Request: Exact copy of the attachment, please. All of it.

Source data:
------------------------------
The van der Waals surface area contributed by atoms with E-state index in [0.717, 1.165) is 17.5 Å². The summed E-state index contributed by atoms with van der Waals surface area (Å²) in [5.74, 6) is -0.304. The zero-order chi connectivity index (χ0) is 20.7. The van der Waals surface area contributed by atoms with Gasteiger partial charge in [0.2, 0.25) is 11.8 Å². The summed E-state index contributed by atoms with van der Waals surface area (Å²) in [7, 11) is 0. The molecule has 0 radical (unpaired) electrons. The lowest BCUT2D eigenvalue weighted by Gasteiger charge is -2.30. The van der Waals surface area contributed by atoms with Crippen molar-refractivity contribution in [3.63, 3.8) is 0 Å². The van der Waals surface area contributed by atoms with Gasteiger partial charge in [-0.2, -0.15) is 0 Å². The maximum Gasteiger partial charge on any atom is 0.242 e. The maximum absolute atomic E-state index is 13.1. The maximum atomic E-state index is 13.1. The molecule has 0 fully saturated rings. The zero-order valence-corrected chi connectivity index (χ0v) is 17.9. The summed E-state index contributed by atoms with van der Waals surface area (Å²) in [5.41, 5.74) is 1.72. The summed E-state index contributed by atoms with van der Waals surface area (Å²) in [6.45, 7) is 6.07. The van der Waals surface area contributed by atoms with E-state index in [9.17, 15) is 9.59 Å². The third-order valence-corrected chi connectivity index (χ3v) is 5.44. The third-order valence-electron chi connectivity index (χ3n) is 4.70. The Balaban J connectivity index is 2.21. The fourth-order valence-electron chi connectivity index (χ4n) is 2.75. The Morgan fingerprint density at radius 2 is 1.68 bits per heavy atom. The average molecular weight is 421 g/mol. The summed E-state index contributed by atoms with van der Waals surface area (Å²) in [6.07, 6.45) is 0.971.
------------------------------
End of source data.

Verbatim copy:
The van der Waals surface area contributed by atoms with E-state index in [0.717, 1.165) is 17.5 Å². The summed E-state index contributed by atoms with van der Waals surface area (Å²) in [5.74, 6) is -0.304. The zero-order chi connectivity index (χ0) is 20.7. The van der Waals surface area contributed by atoms with Gasteiger partial charge in [0.2, 0.25) is 11.8 Å². The summed E-state index contributed by atoms with van der Waals surface area (Å²) in [7, 11) is 0. The molecule has 0 radical (unpaired) electrons. The lowest BCUT2D eigenvalue weighted by Gasteiger charge is -2.30. The van der Waals surface area contributed by atoms with Crippen molar-refractivity contribution in [3.63, 3.8) is 0 Å². The van der Waals surface area contributed by atoms with Gasteiger partial charge in [-0.2, -0.15) is 0 Å². The maximum Gasteiger partial charge on any atom is 0.242 e. The maximum absolute atomic E-state index is 13.1. The maximum atomic E-state index is 13.1. The molecule has 0 fully saturated rings. The zero-order valence-corrected chi connectivity index (χ0v) is 17.9. The summed E-state index contributed by atoms with van der Waals surface area (Å²) in [5.41, 5.74) is 1.72. The summed E-state index contributed by atoms with van der Waals surface area (Å²) in [6.45, 7) is 6.07. The van der Waals surface area contributed by atoms with E-state index in [9.17, 15) is 9.59 Å². The third-order valence-corrected chi connectivity index (χ3v) is 5.44. The third-order valence-electron chi connectivity index (χ3n) is 4.70. The Balaban J connectivity index is 2.21. The fourth-order valence-electron chi connectivity index (χ4n) is 2.75. The Morgan fingerprint density at radius 2 is 1.68 bits per heavy atom. The average molecular weight is 421 g/mol. The summed E-state index contributed by atoms with van der Waals surface area (Å²) in [6.07, 6.45) is 0.971.